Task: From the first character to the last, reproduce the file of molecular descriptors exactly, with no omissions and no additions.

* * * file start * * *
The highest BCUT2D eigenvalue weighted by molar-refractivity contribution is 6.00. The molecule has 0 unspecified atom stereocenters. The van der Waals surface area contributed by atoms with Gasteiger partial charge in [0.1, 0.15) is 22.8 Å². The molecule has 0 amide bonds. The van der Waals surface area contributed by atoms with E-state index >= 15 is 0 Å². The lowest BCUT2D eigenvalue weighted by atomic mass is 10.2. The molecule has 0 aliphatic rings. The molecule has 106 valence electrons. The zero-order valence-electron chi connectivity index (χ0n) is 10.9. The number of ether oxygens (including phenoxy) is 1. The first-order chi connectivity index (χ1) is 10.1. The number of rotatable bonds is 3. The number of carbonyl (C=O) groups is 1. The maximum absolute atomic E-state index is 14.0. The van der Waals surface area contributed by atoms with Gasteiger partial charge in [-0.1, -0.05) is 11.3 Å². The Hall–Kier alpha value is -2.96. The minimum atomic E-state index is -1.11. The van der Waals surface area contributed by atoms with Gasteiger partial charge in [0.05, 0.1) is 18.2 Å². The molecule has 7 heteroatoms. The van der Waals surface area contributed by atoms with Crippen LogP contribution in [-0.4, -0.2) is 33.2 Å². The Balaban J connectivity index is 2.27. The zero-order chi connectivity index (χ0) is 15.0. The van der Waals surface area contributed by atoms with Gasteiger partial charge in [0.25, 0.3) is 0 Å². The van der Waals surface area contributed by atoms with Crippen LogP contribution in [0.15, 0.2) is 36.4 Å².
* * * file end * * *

The highest BCUT2D eigenvalue weighted by molar-refractivity contribution is 6.00. The molecule has 0 unspecified atom stereocenters. The van der Waals surface area contributed by atoms with Gasteiger partial charge in [0.1, 0.15) is 22.8 Å². The molecule has 0 amide bonds. The van der Waals surface area contributed by atoms with E-state index >= 15 is 0 Å². The lowest BCUT2D eigenvalue weighted by atomic mass is 10.2. The molecule has 0 aliphatic rings. The molecule has 106 valence electrons. The zero-order valence-electron chi connectivity index (χ0n) is 10.9. The number of ether oxygens (including phenoxy) is 1. The first-order chi connectivity index (χ1) is 10.1. The number of rotatable bonds is 3. The number of carbonyl (C=O) groups is 1. The maximum absolute atomic E-state index is 14.0. The van der Waals surface area contributed by atoms with Gasteiger partial charge in [-0.1, -0.05) is 11.3 Å². The Hall–Kier alpha value is -2.96. The minimum atomic E-state index is -1.11. The van der Waals surface area contributed by atoms with Gasteiger partial charge in [0.05, 0.1) is 18.2 Å². The molecule has 7 heteroatoms. The van der Waals surface area contributed by atoms with Crippen LogP contribution in [-0.4, -0.2) is 33.2 Å². The Balaban J connectivity index is 2.27. The zero-order chi connectivity index (χ0) is 15.0. The van der Waals surface area contributed by atoms with Gasteiger partial charge in [0.25, 0.3) is 0 Å². The van der Waals surface area contributed by atoms with Crippen LogP contribution in [0.15, 0.2) is 36.4 Å².